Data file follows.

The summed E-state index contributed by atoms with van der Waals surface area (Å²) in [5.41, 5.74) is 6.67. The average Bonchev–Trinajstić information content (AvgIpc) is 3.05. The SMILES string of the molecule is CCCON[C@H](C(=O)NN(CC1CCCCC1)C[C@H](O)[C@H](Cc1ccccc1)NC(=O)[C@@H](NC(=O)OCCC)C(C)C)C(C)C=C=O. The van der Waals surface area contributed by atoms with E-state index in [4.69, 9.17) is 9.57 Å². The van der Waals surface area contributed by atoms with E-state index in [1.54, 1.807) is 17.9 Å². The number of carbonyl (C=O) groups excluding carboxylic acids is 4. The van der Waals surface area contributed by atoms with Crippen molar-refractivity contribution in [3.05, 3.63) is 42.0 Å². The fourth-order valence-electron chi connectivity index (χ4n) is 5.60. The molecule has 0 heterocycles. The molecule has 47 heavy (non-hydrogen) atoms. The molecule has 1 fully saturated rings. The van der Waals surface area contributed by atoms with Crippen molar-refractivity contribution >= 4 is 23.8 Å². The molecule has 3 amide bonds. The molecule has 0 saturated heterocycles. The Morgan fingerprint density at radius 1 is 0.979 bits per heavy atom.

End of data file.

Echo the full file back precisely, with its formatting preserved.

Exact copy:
The summed E-state index contributed by atoms with van der Waals surface area (Å²) in [5.41, 5.74) is 6.67. The average Bonchev–Trinajstić information content (AvgIpc) is 3.05. The SMILES string of the molecule is CCCON[C@H](C(=O)NN(CC1CCCCC1)C[C@H](O)[C@H](Cc1ccccc1)NC(=O)[C@@H](NC(=O)OCCC)C(C)C)C(C)C=C=O. The van der Waals surface area contributed by atoms with E-state index in [4.69, 9.17) is 9.57 Å². The van der Waals surface area contributed by atoms with E-state index in [1.54, 1.807) is 17.9 Å². The number of carbonyl (C=O) groups excluding carboxylic acids is 4. The van der Waals surface area contributed by atoms with Crippen molar-refractivity contribution in [3.05, 3.63) is 42.0 Å². The fourth-order valence-electron chi connectivity index (χ4n) is 5.60. The molecule has 0 heterocycles. The molecule has 47 heavy (non-hydrogen) atoms. The molecule has 1 fully saturated rings. The van der Waals surface area contributed by atoms with Crippen molar-refractivity contribution >= 4 is 23.8 Å². The molecule has 3 amide bonds. The molecule has 0 saturated heterocycles. The Morgan fingerprint density at radius 1 is 0.979 bits per heavy atom.